The rich apparently preferred Obama, and a greater percentage of Mormons supported George Bush when he last ran than supported Romney this year.
With Democrat candidates for Congress receiving more votes than Republicans, you would think Obama would have a Democrat majority in the House - as he does in the Senate - but thanks to Republican state-based gerrymanders, the opposition kept control of the House while losing the popular vote
It's one of the few times in the last 100 years that the losing party in the House still got control of it
While  Republicans lost the popular vote, they have one of their biggest House majorities in 60 years. That won't be easy to change: only 74 of the 435 House districts remain marginal, or "competitive." 
The Republicans still have the edge in statehouses, where gerrymanders of federal constituencies are made. 
Come January the Republicans will have complete control of 27 states versus 19 for the Democrats. Only three states have split legislatures, and Nebraska is unicameral.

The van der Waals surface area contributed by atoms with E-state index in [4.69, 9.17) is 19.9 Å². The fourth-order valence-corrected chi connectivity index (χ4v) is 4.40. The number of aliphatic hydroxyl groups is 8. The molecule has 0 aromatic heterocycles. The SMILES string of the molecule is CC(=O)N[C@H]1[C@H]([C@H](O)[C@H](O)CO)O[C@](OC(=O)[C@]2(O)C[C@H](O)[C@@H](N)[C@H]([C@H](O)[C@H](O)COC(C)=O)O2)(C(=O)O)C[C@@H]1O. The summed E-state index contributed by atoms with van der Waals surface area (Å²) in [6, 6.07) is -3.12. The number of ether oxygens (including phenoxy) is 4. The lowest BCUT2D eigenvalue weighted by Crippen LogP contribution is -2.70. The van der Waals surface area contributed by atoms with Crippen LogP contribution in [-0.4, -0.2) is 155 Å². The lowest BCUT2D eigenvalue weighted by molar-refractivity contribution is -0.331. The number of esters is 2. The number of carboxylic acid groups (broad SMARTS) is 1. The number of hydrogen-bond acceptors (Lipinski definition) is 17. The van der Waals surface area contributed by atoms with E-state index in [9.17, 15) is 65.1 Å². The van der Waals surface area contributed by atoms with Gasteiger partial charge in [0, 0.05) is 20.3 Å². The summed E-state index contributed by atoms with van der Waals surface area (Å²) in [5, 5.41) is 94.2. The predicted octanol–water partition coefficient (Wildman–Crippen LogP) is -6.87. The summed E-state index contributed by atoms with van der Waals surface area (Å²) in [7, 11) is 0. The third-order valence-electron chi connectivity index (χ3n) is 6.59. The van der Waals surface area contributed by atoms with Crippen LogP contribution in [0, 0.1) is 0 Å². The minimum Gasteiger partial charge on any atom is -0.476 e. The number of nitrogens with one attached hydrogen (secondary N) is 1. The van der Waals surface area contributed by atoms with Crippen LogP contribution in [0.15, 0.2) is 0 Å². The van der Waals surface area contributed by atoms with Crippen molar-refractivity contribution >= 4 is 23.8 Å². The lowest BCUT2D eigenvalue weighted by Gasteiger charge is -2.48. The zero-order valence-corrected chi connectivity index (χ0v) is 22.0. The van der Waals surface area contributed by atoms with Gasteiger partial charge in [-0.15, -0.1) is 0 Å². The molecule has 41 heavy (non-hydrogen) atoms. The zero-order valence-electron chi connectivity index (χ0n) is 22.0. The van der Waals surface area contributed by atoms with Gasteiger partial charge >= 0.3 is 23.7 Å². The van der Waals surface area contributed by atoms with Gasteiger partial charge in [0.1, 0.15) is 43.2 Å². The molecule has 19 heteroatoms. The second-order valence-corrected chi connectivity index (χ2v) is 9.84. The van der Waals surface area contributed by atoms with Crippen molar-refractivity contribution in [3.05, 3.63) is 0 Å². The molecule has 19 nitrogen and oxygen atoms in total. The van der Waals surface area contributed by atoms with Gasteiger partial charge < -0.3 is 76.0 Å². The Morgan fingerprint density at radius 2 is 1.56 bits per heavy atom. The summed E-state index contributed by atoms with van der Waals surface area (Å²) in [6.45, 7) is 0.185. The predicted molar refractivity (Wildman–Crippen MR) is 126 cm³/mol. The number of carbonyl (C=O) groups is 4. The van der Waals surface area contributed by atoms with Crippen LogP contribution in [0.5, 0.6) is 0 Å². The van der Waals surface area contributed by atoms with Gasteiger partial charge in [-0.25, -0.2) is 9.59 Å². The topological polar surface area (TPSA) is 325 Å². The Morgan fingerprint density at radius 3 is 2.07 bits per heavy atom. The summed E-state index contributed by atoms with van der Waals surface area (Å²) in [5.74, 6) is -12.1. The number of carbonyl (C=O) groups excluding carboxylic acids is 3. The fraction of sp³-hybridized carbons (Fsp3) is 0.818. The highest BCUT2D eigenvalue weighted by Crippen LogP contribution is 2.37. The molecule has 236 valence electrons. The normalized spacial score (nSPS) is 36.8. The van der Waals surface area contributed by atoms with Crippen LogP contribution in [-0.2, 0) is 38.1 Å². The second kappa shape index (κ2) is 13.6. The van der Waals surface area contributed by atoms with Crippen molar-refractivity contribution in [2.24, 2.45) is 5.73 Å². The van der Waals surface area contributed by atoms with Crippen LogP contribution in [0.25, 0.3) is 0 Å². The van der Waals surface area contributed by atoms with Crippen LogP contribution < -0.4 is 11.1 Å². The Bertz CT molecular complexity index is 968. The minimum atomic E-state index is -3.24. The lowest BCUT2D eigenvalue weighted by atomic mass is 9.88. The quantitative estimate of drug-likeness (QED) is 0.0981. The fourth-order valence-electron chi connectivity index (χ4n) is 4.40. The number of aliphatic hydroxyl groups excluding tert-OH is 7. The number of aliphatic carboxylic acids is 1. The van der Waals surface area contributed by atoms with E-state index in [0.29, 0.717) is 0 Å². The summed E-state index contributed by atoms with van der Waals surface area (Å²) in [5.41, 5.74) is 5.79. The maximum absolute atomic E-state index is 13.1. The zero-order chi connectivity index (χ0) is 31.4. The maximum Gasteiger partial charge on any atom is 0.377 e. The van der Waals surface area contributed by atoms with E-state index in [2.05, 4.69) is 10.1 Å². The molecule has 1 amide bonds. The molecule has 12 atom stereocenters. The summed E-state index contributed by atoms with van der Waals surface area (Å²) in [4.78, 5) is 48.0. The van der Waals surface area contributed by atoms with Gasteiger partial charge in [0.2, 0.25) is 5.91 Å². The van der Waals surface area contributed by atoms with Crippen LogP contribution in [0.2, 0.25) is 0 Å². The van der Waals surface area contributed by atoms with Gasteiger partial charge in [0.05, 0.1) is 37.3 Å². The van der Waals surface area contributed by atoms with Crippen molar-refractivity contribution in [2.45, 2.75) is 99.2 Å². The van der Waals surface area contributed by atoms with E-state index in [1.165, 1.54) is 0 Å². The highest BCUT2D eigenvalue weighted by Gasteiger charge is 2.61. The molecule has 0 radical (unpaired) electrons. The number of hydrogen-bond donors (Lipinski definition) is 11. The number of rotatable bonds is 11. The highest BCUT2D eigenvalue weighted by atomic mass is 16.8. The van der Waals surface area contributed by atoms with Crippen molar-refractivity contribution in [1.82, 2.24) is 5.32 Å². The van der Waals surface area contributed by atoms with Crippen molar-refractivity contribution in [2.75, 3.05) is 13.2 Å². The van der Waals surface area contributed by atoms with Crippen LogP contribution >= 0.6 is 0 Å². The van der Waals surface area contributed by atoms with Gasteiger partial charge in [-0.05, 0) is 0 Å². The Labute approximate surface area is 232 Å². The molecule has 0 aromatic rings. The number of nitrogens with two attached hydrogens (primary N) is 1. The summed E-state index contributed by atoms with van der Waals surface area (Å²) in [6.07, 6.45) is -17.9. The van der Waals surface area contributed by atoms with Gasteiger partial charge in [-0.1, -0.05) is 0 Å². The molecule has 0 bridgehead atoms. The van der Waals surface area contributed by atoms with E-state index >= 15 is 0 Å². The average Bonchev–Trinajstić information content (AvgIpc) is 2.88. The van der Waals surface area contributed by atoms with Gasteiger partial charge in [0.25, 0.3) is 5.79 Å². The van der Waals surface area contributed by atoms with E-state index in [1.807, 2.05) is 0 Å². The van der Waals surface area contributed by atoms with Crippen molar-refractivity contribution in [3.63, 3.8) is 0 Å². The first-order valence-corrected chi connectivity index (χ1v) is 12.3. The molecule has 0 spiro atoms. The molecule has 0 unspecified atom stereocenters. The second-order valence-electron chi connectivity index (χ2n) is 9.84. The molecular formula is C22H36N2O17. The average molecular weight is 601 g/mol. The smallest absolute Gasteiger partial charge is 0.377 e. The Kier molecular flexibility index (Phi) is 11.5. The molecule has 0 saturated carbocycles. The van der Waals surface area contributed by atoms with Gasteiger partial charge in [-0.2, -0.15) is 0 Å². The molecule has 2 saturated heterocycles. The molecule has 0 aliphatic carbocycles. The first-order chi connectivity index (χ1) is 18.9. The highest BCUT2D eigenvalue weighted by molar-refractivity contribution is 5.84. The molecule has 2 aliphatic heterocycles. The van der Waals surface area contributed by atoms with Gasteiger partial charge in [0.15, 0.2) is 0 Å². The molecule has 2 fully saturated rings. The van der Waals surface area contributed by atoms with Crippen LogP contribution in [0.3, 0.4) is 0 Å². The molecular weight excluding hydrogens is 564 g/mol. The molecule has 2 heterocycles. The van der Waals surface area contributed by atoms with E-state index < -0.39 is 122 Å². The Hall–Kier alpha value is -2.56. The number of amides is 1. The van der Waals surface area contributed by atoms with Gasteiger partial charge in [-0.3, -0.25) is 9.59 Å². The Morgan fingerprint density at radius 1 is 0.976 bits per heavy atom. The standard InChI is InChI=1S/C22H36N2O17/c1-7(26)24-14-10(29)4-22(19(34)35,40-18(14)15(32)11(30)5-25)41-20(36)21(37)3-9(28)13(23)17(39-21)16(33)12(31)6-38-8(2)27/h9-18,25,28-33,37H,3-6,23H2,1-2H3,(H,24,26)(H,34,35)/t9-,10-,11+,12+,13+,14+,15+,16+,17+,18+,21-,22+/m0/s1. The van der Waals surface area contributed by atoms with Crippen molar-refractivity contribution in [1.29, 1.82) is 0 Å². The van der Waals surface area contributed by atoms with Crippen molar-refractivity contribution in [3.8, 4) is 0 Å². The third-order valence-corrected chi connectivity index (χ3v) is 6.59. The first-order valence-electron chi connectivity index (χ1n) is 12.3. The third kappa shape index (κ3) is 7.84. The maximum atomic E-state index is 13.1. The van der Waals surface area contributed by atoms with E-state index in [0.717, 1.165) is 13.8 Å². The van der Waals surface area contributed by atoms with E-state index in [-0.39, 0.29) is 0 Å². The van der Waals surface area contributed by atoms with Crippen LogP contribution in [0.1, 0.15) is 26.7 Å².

Some say the Republicans have lost the culture war.
Perhaps, too, the claim that the US is a "Christian nation" can be laid to rest
The Republican "Southern Strategy" of targeting "White Anglos" is also breaking down.
With Texas now having a majority-minority population of 55 percent, the days of Republican-dominance in that state are numbered.
In Florida, another state becoming competitive for Democrats, there was a gratifying removal of the accused war criminal Allen West, a Republican, from his House seat. At the same time, the liberal Florida Democrat Alan Grayson, ousted in the Republican sweep of 2010, was returned to Congress. 
The conservative Washington Post doesn't like either of them.
There were other pleasing results such as the failure of big money to buy influence in state judicial elections.
*   *   *
ALTHOUGH federal judges are not elected, one bright spot in the election may turn out to be the future composition of the ultra-orthodox DC Circuit.
With Obama having won four more years, David Sentelle, the most partisan Republican on the DC Court (see my post here) has decided to take senior status
There are four vacancies to be filled in DC, a golden opportunity for Obama to reshape this "second-most important" federal court and break the ideological edge held by Republican operatives and "movement conservatives".